Highland Cattle


You know what they say about not naming your cattle? Well, we say fooey to that. Our cattle answer to Ewan McGregor, Andy Murray, Annie Lennox, Susan Boyle and Shirley Manson. Fans of Outlander might recognise Jamie Fraser standing in the paddock — albeit without a kilt. Our Scottish Highland Cattle are named after famous Scots. Our neighbours thought we were mad when we introduced this breed to Warramba. They probably still do. So why Highlands? Glad you asked . . .

Highlands are the oldest registered breed in the world with the first herd book established in 1884. They are native to Scotland but have been in Australia for many years. There are highlands folds — highlands are the only cattle breed to use the name fold for groupings not herd — as far north as Queensland and as far south as Tasmania.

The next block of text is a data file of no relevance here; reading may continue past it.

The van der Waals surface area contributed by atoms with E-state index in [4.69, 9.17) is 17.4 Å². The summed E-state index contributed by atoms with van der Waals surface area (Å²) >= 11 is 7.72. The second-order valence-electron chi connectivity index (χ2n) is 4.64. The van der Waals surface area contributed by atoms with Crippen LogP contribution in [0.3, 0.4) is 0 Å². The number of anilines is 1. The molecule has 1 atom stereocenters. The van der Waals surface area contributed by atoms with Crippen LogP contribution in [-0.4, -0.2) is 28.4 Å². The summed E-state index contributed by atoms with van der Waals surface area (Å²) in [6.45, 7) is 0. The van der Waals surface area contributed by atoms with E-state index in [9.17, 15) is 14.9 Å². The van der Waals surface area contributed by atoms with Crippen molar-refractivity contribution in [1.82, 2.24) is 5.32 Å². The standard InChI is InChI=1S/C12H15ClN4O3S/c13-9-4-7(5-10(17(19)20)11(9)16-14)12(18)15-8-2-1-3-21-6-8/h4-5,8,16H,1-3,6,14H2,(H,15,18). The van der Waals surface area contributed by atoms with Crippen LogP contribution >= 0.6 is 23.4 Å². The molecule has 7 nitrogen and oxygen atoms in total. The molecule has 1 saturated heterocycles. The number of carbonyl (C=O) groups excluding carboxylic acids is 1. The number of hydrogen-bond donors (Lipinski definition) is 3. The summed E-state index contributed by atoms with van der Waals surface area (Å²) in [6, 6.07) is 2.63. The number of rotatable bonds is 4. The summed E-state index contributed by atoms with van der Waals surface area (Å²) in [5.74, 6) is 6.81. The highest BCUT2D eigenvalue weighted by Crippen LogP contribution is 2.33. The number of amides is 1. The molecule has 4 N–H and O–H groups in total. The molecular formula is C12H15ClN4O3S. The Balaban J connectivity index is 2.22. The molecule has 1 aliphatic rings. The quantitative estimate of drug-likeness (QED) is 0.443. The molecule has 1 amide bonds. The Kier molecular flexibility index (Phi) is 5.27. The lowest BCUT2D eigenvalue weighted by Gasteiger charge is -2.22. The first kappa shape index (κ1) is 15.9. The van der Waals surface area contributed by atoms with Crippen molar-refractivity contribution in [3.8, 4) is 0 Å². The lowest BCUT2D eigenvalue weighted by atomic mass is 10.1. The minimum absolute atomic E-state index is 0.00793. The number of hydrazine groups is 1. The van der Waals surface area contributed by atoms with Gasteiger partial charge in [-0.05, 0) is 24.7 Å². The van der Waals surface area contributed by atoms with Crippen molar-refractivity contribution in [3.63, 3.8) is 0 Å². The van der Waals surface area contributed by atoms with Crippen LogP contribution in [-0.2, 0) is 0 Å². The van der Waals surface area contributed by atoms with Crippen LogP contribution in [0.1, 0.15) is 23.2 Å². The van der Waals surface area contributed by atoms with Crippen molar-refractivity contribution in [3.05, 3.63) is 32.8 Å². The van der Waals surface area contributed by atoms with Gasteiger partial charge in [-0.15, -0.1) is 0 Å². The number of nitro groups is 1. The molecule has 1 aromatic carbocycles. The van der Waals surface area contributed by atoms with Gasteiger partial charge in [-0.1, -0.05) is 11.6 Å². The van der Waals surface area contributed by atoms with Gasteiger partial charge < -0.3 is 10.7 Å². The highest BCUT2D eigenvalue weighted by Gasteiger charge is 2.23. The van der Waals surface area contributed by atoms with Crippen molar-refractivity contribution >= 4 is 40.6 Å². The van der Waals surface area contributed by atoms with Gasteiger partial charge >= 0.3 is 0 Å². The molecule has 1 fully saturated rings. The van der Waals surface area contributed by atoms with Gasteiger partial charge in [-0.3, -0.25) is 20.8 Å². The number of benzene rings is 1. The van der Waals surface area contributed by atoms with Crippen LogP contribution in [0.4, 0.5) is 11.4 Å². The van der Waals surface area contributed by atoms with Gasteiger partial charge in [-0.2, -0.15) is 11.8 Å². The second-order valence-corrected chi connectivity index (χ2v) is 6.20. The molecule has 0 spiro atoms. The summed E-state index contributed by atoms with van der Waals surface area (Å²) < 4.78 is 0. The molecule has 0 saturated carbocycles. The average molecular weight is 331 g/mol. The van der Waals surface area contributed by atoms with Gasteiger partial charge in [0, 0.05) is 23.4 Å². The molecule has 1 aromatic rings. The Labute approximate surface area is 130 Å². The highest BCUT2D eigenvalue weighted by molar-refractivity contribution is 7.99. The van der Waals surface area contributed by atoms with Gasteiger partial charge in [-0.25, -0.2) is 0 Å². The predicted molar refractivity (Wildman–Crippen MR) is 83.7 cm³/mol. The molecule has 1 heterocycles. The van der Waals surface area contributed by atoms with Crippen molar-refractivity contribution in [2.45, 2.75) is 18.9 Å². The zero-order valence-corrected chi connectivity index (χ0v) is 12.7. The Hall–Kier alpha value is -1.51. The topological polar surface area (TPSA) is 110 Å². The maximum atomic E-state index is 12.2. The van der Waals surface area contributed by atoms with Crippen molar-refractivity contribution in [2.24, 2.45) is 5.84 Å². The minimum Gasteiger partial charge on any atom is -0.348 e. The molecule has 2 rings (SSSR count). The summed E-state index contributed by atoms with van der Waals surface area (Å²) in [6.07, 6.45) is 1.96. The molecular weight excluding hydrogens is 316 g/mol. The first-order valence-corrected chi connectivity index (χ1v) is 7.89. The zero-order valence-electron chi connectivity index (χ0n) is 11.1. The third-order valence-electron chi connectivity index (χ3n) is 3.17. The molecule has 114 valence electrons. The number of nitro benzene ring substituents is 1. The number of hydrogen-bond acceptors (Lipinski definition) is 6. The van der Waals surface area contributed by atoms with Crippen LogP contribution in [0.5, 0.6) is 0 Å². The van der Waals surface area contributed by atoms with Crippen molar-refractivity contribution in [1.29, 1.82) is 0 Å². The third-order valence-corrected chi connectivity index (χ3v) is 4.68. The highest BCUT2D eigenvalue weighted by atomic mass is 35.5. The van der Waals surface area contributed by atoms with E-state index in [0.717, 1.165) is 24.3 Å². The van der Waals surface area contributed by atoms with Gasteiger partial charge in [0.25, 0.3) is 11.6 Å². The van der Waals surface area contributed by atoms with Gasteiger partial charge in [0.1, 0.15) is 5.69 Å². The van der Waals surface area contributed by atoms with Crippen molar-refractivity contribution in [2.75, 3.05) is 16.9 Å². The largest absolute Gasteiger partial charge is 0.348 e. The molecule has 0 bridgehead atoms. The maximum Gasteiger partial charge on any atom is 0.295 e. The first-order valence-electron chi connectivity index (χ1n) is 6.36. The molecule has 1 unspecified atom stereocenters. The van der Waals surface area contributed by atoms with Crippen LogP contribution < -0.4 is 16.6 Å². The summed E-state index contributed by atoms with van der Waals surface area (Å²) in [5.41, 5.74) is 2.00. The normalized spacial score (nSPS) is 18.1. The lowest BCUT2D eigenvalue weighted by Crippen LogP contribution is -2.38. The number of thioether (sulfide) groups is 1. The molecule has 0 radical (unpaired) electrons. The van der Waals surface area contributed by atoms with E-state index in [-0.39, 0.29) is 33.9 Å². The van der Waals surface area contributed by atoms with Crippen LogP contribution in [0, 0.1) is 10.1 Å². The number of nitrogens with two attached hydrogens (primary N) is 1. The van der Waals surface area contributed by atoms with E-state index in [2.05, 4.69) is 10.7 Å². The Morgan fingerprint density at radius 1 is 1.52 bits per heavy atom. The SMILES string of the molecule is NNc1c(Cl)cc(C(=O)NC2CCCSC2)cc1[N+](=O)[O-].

At Warramba, we have extreme summers and frosty winters — it reached 46 this summer and we had a low of -8 in winter. We chose Highlands because they are self-sufficient and adaptable. They are also a smaller breed of cattle, reducing their impact on the land. In summer, Highlands turn their day upside down, resting during the heat of the day and grazing at night. They also shed their heavy coat so they don’t overheat. In winter, the coat grows back and they again mosey through the paddocks during the day. They also eat almost anything. While other cattle will turn their noses up at thistles and other undesirable species, our coos can’t get enough, providing natural weed control.

And don’t let the horns fool you — they are very friendly. You can feed the cattle by hand over the fence. Just follow the signs to the bovine buffet. Ewen, Annie, Andy and the gang will hear you coming, and be ready for a snack.

Edwina BartholomewComment